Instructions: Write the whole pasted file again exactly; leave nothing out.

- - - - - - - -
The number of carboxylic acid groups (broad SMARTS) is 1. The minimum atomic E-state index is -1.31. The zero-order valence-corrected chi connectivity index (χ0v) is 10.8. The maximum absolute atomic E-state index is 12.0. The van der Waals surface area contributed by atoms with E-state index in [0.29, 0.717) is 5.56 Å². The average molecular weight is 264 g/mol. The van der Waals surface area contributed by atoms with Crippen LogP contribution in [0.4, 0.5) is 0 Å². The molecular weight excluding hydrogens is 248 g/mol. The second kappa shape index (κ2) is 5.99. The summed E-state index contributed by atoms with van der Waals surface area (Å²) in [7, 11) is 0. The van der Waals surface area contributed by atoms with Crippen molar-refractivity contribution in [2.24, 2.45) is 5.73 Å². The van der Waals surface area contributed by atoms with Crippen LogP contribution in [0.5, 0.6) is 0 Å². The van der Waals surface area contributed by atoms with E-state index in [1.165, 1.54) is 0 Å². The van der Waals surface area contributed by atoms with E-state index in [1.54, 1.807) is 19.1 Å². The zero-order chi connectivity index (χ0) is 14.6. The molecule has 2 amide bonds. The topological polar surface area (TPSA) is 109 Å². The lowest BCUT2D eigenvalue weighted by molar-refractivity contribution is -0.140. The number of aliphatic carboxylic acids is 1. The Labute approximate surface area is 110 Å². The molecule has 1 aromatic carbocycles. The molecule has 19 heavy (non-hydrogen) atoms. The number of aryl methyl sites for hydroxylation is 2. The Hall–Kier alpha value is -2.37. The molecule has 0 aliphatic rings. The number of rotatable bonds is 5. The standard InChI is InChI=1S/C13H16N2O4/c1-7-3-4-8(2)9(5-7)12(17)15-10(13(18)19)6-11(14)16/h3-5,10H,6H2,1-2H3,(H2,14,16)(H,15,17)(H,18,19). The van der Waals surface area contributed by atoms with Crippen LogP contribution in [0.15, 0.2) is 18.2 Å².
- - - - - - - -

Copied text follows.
The number of carboxylic acid groups (broad SMARTS) is 1. The minimum atomic E-state index is -1.31. The zero-order valence-corrected chi connectivity index (χ0v) is 10.8. The maximum absolute atomic E-state index is 12.0. The van der Waals surface area contributed by atoms with E-state index in [0.29, 0.717) is 5.56 Å². The average molecular weight is 264 g/mol. The van der Waals surface area contributed by atoms with Crippen LogP contribution in [0.4, 0.5) is 0 Å². The molecular weight excluding hydrogens is 248 g/mol. The second kappa shape index (κ2) is 5.99. The summed E-state index contributed by atoms with van der Waals surface area (Å²) in [7, 11) is 0. The van der Waals surface area contributed by atoms with Crippen molar-refractivity contribution in [2.24, 2.45) is 5.73 Å². The van der Waals surface area contributed by atoms with Crippen LogP contribution in [0.5, 0.6) is 0 Å². The van der Waals surface area contributed by atoms with E-state index in [1.165, 1.54) is 0 Å². The van der Waals surface area contributed by atoms with E-state index in [1.54, 1.807) is 19.1 Å². The zero-order chi connectivity index (χ0) is 14.6. The molecule has 2 amide bonds. The topological polar surface area (TPSA) is 109 Å². The lowest BCUT2D eigenvalue weighted by molar-refractivity contribution is -0.140. The number of aliphatic carboxylic acids is 1. The Labute approximate surface area is 110 Å². The molecule has 1 aromatic carbocycles. The molecule has 19 heavy (non-hydrogen) atoms. The number of aryl methyl sites for hydroxylation is 2. The Hall–Kier alpha value is -2.37. The molecule has 0 aliphatic rings. The number of rotatable bonds is 5. The standard InChI is InChI=1S/C13H16N2O4/c1-7-3-4-8(2)9(5-7)12(17)15-10(13(18)19)6-11(14)16/h3-5,10H,6H2,1-2H3,(H2,14,16)(H,15,17)(H,18,19). The van der Waals surface area contributed by atoms with Crippen LogP contribution in [0.15, 0.2) is 18.2 Å².